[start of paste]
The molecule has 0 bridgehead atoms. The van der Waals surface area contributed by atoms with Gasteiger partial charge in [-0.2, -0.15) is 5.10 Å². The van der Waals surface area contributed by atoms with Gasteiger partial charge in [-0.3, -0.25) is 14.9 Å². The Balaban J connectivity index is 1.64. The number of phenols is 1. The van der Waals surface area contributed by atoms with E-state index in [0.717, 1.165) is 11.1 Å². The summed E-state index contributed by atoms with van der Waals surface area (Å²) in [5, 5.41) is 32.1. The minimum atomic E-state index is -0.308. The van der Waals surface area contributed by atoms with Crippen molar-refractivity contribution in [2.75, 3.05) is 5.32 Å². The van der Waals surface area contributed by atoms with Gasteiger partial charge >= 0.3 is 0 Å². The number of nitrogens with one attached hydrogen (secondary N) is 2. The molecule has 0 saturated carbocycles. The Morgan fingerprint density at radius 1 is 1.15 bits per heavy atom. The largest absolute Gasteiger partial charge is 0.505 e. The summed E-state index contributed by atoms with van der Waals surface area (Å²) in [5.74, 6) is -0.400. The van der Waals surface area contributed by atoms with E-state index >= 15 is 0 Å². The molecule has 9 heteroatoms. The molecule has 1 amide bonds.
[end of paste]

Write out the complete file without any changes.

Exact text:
The molecule has 0 bridgehead atoms. The van der Waals surface area contributed by atoms with Gasteiger partial charge in [-0.2, -0.15) is 5.10 Å². The van der Waals surface area contributed by atoms with Gasteiger partial charge in [-0.3, -0.25) is 14.9 Å². The Balaban J connectivity index is 1.64. The number of phenols is 1. The van der Waals surface area contributed by atoms with E-state index in [0.717, 1.165) is 11.1 Å². The summed E-state index contributed by atoms with van der Waals surface area (Å²) in [5, 5.41) is 32.1. The minimum atomic E-state index is -0.308. The van der Waals surface area contributed by atoms with Crippen molar-refractivity contribution in [2.75, 3.05) is 5.32 Å². The van der Waals surface area contributed by atoms with Gasteiger partial charge >= 0.3 is 0 Å². The number of nitrogens with one attached hydrogen (secondary N) is 2. The molecule has 0 saturated carbocycles. The Morgan fingerprint density at radius 1 is 1.15 bits per heavy atom. The largest absolute Gasteiger partial charge is 0.505 e. The summed E-state index contributed by atoms with van der Waals surface area (Å²) in [5.74, 6) is -0.400. The van der Waals surface area contributed by atoms with E-state index >= 15 is 0 Å². The molecule has 9 heteroatoms. The molecule has 1 amide bonds.